Right now we have a routine; first thing in the morning we fill all containers of potable water; empty all toilets; prepare and eat breakfast; wash clothes used the previous day, and hang to dry; read for a while or go get gasoline; prepare and eat dinner, wash dishes afterwards (cookware because dinnerware is all disposable). Life is not easy, but it’s livable. All the obstacles so far have been surmountable. Right now my wish is to have internet, phone connectivity, and potable water. I don’t mind washing clothes by hand and hanging on a clothesline. I can wait weeks for electricity; I don’t mind not having cable TV, I prefer to read my romance books. I want to be able to manage my bank accounts by internet, and to publish my posts. But above all, I want peace and hope for my country, a fighting spirit to fix what is broken, drive to deal with the obstacles we face, and the right leaders to bring us into a brighter future. A year from now, the panorama will be of a lush and vibrant tropical country and we’ll look back on today and smile and share our stories.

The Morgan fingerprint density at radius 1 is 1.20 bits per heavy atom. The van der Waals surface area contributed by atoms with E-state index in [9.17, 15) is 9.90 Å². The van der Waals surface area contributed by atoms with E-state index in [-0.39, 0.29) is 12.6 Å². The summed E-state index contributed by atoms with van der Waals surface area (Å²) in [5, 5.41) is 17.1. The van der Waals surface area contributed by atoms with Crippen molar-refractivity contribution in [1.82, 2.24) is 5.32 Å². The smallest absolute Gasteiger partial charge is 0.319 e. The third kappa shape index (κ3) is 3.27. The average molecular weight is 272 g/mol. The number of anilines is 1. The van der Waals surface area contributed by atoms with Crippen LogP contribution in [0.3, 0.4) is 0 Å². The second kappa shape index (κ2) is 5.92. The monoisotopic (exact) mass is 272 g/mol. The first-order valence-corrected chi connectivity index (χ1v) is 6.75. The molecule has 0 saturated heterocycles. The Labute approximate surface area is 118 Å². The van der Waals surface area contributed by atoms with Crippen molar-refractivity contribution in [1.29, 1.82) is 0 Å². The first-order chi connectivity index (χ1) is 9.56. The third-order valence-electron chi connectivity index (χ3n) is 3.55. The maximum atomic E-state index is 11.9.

September 30: Ten days after Hurricane Maria: our days now start very early. We have to be at the gasoline station around 5 am to get a good chance to get to the pump before they run out of gasoline. If we’re going to the supermarket, we need to be there at 7 am so we’ll have a better chance of getting bottled water for drinking. And the drugstore only accepts clients inside one by one and escorted by an attendant, so that little adventure to get refills and some necessary items took us around three hours. The rest of the day is taken with the water handling because we now don’t have the little trickle of water, so no more clothes washing, it’s now surviving based on big containers of water for all needs. It’s hard, frustrating, sometimes overwhelming. And yet, we must persevere because there are people who lost everything, people who are still isolated in their communities, and for them, we need to get Puerto Rico going.